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The Indiana Supreme Court has long been reluctant to infer unwritten intent to create a statutory right of action, since the legislature often creates rights of action using clear language. This reluctance to invade the legislature's purview has developed into a two-part rule: the court usually will not infer a private right of action when the statute (1) primarily protects the public at large and (2) contains an independent enforcement mechanism.
The Indiana Department of Child Services (DCS) told a child-abuse reporter that his report was confidential, but then released it without redacting his identity. The reporter and his family sued DCS, raising two theories. First, they claimed that Indiana Code section 31-33-18-2 implied a private right of action. Second, they asserted that the DCS hotline operator's statement that “nobody will find out” was a promise creating a common-law duty of confidentiality. DCS moved for summary judgment, asserting that Section 2 implied no right of action because it was designed to protect children by encouraging reporting, rather than to enable lawsuits, and that the common law imposed no duty on this record. The trial court granted summary judgment for DCS. The Court of Appeals reversed. The present petition followed.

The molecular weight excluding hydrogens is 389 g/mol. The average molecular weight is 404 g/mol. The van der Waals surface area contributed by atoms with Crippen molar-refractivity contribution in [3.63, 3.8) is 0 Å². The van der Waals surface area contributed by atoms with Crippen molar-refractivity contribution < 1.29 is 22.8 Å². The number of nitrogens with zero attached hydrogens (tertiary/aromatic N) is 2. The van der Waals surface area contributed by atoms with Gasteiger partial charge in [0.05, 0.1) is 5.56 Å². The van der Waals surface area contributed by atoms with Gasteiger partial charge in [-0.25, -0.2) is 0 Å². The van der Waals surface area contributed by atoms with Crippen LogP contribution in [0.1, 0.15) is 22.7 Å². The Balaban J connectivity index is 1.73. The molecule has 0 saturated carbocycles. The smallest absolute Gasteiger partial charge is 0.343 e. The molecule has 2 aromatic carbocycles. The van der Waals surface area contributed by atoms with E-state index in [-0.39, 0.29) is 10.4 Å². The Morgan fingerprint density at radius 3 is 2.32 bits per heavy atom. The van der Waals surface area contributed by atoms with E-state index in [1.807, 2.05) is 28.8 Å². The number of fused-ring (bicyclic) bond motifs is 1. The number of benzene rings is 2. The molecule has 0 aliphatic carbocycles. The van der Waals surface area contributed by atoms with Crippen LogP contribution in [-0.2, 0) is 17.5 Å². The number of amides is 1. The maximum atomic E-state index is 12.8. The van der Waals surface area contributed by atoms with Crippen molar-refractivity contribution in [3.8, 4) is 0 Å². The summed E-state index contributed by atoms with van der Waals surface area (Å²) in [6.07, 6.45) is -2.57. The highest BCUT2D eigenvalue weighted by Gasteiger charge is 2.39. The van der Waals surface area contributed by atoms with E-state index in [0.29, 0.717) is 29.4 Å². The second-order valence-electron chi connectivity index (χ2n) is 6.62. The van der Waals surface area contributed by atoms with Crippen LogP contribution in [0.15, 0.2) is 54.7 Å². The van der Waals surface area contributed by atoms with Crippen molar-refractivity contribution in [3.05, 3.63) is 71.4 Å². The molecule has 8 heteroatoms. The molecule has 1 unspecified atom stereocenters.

1) Did Indiana Code section 31-33-18-2 imply a private right of action to child-abuse reporter whose identity was revealed?
2) Under the circumstances, did the Indiana Department of Child Services owe a common-law duty to the reporter?
The Court held that Ind. Code § 31-33-18-2, which required the Department of Child Services (DCS) to protect the identity of a child-abuse reporter, did not imply a private right of action to a reporter whose identity was revealed and to his family, as the statute primarily protected the public at large and contained two independent enforcement mechanisms. The Court further held that the DCS did not owe a common-law duty to the reporter based on his detrimental reliance on a worker's statement that reporter identity was confidential, as the "private duty" test applied only to a government's promise to send emergency services, merely paraphrasing the statute did not trigger liability, and the Webb test imposed no duty.